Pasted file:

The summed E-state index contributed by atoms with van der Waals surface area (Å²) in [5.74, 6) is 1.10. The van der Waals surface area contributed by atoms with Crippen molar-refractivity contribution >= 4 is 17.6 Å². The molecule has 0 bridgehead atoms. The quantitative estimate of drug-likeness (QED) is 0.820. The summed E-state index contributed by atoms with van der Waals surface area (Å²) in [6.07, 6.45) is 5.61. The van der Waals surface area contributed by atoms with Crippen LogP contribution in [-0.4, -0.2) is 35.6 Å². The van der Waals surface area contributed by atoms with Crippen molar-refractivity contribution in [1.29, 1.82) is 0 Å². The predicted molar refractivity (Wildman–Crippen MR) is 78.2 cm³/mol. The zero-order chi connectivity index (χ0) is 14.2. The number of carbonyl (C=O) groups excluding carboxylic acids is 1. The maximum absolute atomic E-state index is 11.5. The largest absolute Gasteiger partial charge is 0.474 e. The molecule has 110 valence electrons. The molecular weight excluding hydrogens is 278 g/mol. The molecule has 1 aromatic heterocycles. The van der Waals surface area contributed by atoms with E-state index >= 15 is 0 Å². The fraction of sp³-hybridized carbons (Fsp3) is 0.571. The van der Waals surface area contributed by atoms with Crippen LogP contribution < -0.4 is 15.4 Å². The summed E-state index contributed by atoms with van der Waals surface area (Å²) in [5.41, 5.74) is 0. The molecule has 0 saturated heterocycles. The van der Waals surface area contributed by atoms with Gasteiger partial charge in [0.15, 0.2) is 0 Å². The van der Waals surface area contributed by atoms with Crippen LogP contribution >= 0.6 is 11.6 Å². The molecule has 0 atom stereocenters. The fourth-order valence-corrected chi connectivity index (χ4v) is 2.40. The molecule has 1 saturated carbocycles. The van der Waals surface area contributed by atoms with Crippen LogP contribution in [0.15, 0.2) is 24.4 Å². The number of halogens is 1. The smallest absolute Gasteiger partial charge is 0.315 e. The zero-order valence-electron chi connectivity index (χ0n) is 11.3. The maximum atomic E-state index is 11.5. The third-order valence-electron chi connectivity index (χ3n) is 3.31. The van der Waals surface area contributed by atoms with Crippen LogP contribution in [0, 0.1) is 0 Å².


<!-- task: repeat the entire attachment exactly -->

The summed E-state index contributed by atoms with van der Waals surface area (Å²) in [5.74, 6) is 1.10. The van der Waals surface area contributed by atoms with Crippen molar-refractivity contribution >= 4 is 17.6 Å². The molecule has 0 bridgehead atoms. The quantitative estimate of drug-likeness (QED) is 0.820. The summed E-state index contributed by atoms with van der Waals surface area (Å²) in [6.07, 6.45) is 5.61. The van der Waals surface area contributed by atoms with Crippen LogP contribution in [-0.4, -0.2) is 35.6 Å². The van der Waals surface area contributed by atoms with Crippen molar-refractivity contribution in [1.29, 1.82) is 0 Å². The predicted molar refractivity (Wildman–Crippen MR) is 78.2 cm³/mol. The zero-order chi connectivity index (χ0) is 14.2. The number of carbonyl (C=O) groups excluding carboxylic acids is 1. The maximum absolute atomic E-state index is 11.5. The largest absolute Gasteiger partial charge is 0.474 e. The molecule has 110 valence electrons. The molecular weight excluding hydrogens is 278 g/mol. The molecule has 1 aromatic heterocycles. The van der Waals surface area contributed by atoms with E-state index >= 15 is 0 Å². The fraction of sp³-hybridized carbons (Fsp3) is 0.571. The van der Waals surface area contributed by atoms with Crippen LogP contribution < -0.4 is 15.4 Å². The summed E-state index contributed by atoms with van der Waals surface area (Å²) in [5.41, 5.74) is 0. The molecule has 0 saturated heterocycles. The van der Waals surface area contributed by atoms with Gasteiger partial charge in [0.15, 0.2) is 0 Å². The van der Waals surface area contributed by atoms with Crippen LogP contribution >= 0.6 is 11.6 Å². The molecule has 0 atom stereocenters. The fourth-order valence-corrected chi connectivity index (χ4v) is 2.40. The molecule has 1 saturated carbocycles. The van der Waals surface area contributed by atoms with Crippen LogP contribution in [0.15, 0.2) is 24.4 Å². The number of halogens is 1. The smallest absolute Gasteiger partial charge is 0.315 e. The zero-order valence-electron chi connectivity index (χ0n) is 11.3. The maximum atomic E-state index is 11.5. The third-order valence-electron chi connectivity index (χ3n) is 3.31. The van der Waals surface area contributed by atoms with Crippen LogP contribution in [0, 0.1) is 0 Å².